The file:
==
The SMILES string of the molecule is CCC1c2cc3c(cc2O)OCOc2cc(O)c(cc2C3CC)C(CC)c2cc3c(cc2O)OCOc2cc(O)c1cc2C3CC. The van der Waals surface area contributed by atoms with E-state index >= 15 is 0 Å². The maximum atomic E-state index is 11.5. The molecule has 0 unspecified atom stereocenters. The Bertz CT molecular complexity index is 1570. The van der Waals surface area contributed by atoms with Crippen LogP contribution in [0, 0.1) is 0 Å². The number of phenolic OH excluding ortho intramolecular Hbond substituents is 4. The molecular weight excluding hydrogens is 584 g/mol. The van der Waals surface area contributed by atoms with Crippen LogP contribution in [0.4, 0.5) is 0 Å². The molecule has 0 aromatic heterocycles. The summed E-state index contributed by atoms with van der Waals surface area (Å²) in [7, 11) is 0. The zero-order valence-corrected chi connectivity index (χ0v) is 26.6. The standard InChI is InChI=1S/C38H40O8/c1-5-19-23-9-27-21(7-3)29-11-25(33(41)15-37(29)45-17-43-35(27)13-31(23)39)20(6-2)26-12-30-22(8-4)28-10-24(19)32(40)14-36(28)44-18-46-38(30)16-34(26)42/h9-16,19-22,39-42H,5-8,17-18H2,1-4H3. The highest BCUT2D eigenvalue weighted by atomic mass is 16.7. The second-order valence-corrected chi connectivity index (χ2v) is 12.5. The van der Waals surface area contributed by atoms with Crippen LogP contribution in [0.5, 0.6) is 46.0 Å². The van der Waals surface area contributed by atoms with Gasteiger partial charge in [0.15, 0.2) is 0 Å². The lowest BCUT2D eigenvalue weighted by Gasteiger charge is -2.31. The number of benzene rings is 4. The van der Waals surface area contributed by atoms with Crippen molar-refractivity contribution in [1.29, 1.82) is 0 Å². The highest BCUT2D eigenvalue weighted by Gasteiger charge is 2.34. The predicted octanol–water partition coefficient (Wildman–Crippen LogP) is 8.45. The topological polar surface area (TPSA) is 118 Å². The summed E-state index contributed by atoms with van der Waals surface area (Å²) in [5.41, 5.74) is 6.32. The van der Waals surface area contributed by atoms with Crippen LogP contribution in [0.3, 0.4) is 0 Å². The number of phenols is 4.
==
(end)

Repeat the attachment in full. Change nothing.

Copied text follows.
The SMILES string of the molecule is CCC1c2cc3c(cc2O)OCOc2cc(O)c(cc2C3CC)C(CC)c2cc3c(cc2O)OCOc2cc(O)c1cc2C3CC. The van der Waals surface area contributed by atoms with E-state index >= 15 is 0 Å². The maximum atomic E-state index is 11.5. The molecule has 0 unspecified atom stereocenters. The Bertz CT molecular complexity index is 1570. The van der Waals surface area contributed by atoms with Crippen LogP contribution in [0, 0.1) is 0 Å². The number of phenolic OH excluding ortho intramolecular Hbond substituents is 4. The molecular weight excluding hydrogens is 584 g/mol. The van der Waals surface area contributed by atoms with Crippen LogP contribution in [0.4, 0.5) is 0 Å². The molecule has 0 aromatic heterocycles. The summed E-state index contributed by atoms with van der Waals surface area (Å²) in [7, 11) is 0. The zero-order valence-corrected chi connectivity index (χ0v) is 26.6. The standard InChI is InChI=1S/C38H40O8/c1-5-19-23-9-27-21(7-3)29-11-25(33(41)15-37(29)45-17-43-35(27)13-31(23)39)20(6-2)26-12-30-22(8-4)28-10-24(19)32(40)14-36(28)44-18-46-38(30)16-34(26)42/h9-16,19-22,39-42H,5-8,17-18H2,1-4H3. The highest BCUT2D eigenvalue weighted by atomic mass is 16.7. The second-order valence-corrected chi connectivity index (χ2v) is 12.5. The van der Waals surface area contributed by atoms with Crippen LogP contribution in [0.5, 0.6) is 46.0 Å². The van der Waals surface area contributed by atoms with Gasteiger partial charge in [0.15, 0.2) is 0 Å². The lowest BCUT2D eigenvalue weighted by Gasteiger charge is -2.31. The number of benzene rings is 4. The van der Waals surface area contributed by atoms with Crippen molar-refractivity contribution in [1.29, 1.82) is 0 Å². The highest BCUT2D eigenvalue weighted by Gasteiger charge is 2.34. The predicted octanol–water partition coefficient (Wildman–Crippen LogP) is 8.45. The topological polar surface area (TPSA) is 118 Å². The summed E-state index contributed by atoms with van der Waals surface area (Å²) in [5.41, 5.74) is 6.32. The van der Waals surface area contributed by atoms with Crippen LogP contribution in [0.3, 0.4) is 0 Å². The number of phenols is 4.